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Utility Cycling Want to haul groceries, beer, maybe even your kids? You don't have to live car free to put your bike to use as a workhorse. Here's the place to share and learn about the bicycle as a utility vehicle.

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Old 01-27-07, 11:27 AM   #1
TrackGuy
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Grocery Hauler: Dealing w/eggs.

I recently started hauling groceries by bike. Does anyone have any experience bringing home a dozen eggs and having them all arrive intact? My grocery ride is an 86 Ross Mt Hood w/rack. Iím trying to move away from the messenger bag and will be adding a set of Trek grocery panniers to the mix in the spring.
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Old 01-27-07, 11:51 AM   #2
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Ive done it using my Burley trailer, Sun grocery panniers, regular panniers, plastic bag over the bars, and backpack. Never had a single egg break. Even if a few did, I can handle the loss of 8 cents in eggs.
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Old 01-27-07, 12:30 PM   #3
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Originally Posted by TrackGuy
I recently started hauling groceries by bike. Does anyone have any experience bringing home a dozen eggs and having them all arrive intact? My grocery ride is an 86 Ross Mt Hood w/rack. Iím trying to move away from the messenger bag and will be adding a set of Trek grocery panniers to the mix in the spring.
I've gotten eggs home by both backpack and panniers ... I put them in on top of everything else -- ie the heavier stuff goes in the bottom, like packing a grocery bag in store, and then the lighter and more fragile things go on top. Wrapped in a few plastic bags, and they always seem to come home okay.
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Old 01-27-07, 12:43 PM   #4
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I use a front basket for the more delicate items. Front baskets rock.
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Old 01-27-07, 02:07 PM   #5
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On the last layer in the top of a backpack. Or they sell plastic doo-dads for taking eggs backpacking.
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Old 01-27-07, 02:12 PM   #6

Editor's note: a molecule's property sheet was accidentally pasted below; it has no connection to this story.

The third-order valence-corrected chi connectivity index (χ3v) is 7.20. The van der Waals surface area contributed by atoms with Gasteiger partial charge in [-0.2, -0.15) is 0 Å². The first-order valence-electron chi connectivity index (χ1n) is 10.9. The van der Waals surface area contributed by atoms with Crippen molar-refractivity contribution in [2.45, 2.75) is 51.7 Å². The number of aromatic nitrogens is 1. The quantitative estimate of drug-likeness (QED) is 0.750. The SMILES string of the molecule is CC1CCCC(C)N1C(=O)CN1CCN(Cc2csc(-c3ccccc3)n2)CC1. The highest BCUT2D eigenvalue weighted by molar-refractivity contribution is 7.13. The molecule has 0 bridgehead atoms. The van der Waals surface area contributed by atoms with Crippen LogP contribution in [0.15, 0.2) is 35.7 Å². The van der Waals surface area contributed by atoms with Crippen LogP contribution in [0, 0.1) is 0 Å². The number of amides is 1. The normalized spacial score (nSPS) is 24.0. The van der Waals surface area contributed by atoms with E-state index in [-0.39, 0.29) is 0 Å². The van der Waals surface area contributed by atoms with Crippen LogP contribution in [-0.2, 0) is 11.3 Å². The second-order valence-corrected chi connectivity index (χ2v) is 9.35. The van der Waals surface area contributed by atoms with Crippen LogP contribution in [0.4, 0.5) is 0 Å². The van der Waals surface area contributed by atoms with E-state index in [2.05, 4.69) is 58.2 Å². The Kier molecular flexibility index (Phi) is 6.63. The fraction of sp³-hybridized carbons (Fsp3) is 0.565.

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Eggs are pretty hard to break if you keep them in the carton. I've attached a carton of eggs directly to my rear rack with a bungee cord. I just flip the carton upside down, and run the cord between a row of the pods. I live less than a mile from the grocery store and have fairly smooth roads to ride on, so your mileage may vary.
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Old 01-27-07, 02:51 PM   #7
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I've had success putting them in my backpack, and also in my home-made trailer. Like others say, the key is that they're above everything that's durable or heavy.
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Old 01-27-07, 04:05 PM   #8
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I know the question was about intact whole eggs and enjoyed reading everyone's experiences. I get those eggs in a carton or sometimes at the asian stores I get those preserved eggs wrapped in plastic and stuck in nice styrofoam boxes. I boil those preserved eggs before I open the shell so I don't know if they are runny or not. The shells never break on the way home. There are also dried eggs or egg whites depending on what you'll be doing with them. Eggs get shipped and trucked around from chicken to you so I believe the other posters when they say they can be carried on the bike too.
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Old 01-27-07, 05:09 PM   #9
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Yup, done backpack, top of grocery pannier and hanging off the handlebars in their own bag. It's two miles to the grocery store and I haven't broken an egg yet.
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Old 01-27-07, 05:49 PM   #10
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If your store sells eggs in the type of carton which can be easily broken into two smaller cartons (6 eggs each), then you might try doing that (and then setting them on the top layer of your panniers or other container.)

For some reason, I seem to break fewer eggs when I carry them in the smaller containers that way. Less moment arm around the center of mass when the container vibrates, or something...
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Old 01-27-07, 07:27 PM   #11